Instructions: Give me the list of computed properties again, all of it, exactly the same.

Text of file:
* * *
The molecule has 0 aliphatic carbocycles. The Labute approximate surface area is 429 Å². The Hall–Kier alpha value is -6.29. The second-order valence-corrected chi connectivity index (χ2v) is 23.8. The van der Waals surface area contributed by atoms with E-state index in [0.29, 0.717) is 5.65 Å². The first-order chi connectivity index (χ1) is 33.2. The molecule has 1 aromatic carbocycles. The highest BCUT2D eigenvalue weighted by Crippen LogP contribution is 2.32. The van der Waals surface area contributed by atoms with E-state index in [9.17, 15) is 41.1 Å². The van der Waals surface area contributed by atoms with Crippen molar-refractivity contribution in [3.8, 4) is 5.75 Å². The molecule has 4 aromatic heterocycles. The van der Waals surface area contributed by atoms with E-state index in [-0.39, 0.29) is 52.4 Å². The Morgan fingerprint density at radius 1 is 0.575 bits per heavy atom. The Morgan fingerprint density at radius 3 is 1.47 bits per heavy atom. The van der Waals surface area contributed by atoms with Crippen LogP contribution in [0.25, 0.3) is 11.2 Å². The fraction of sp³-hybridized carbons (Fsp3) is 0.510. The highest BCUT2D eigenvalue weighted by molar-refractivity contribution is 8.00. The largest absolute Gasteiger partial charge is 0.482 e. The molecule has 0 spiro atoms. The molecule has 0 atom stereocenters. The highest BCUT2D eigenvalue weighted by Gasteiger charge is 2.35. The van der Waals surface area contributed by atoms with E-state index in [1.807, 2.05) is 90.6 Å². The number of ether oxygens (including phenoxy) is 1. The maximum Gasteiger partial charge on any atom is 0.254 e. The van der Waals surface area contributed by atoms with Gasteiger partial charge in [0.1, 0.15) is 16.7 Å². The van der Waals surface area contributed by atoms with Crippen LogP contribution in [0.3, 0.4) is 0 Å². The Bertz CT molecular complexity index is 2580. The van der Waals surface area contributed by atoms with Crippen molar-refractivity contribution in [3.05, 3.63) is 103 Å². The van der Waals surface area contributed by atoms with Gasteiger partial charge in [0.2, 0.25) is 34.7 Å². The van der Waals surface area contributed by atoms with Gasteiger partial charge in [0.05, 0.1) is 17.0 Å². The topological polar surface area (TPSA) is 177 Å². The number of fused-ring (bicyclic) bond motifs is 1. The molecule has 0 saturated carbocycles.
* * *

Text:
The molecule has 0 aliphatic carbocycles. The Labute approximate surface area is 429 Å². The Hall–Kier alpha value is -6.29. The second-order valence-corrected chi connectivity index (χ2v) is 23.8. The van der Waals surface area contributed by atoms with E-state index in [0.29, 0.717) is 5.65 Å². The first-order chi connectivity index (χ1) is 33.2. The molecule has 1 aromatic carbocycles. The highest BCUT2D eigenvalue weighted by Crippen LogP contribution is 2.32. The van der Waals surface area contributed by atoms with E-state index in [9.17, 15) is 41.1 Å². The van der Waals surface area contributed by atoms with Crippen molar-refractivity contribution in [3.8, 4) is 5.75 Å². The molecule has 4 aromatic heterocycles. The van der Waals surface area contributed by atoms with E-state index in [-0.39, 0.29) is 52.4 Å². The Morgan fingerprint density at radius 1 is 0.575 bits per heavy atom. The Morgan fingerprint density at radius 3 is 1.47 bits per heavy atom. The van der Waals surface area contributed by atoms with Crippen LogP contribution in [0.25, 0.3) is 11.2 Å². The fraction of sp³-hybridized carbons (Fsp3) is 0.510. The highest BCUT2D eigenvalue weighted by molar-refractivity contribution is 8.00. The largest absolute Gasteiger partial charge is 0.482 e. The molecule has 0 spiro atoms. The molecule has 0 atom stereocenters. The highest BCUT2D eigenvalue weighted by Gasteiger charge is 2.35. The van der Waals surface area contributed by atoms with E-state index in [1.807, 2.05) is 90.6 Å². The number of ether oxygens (including phenoxy) is 1. The maximum Gasteiger partial charge on any atom is 0.254 e. The van der Waals surface area contributed by atoms with Gasteiger partial charge in [0.1, 0.15) is 16.7 Å². The van der Waals surface area contributed by atoms with Crippen LogP contribution in [0.3, 0.4) is 0 Å². The Bertz CT molecular complexity index is 2580. The van der Waals surface area contributed by atoms with Crippen molar-refractivity contribution in [3.05, 3.63) is 103 Å². The van der Waals surface area contributed by atoms with Gasteiger partial charge in [0.2, 0.25) is 34.7 Å². The van der Waals surface area contributed by atoms with Gasteiger partial charge in [0.05, 0.1) is 17.0 Å². The topological polar surface area (TPSA) is 177 Å². The number of fused-ring (bicyclic) bond motifs is 1. The molecule has 0 saturated carbocycles.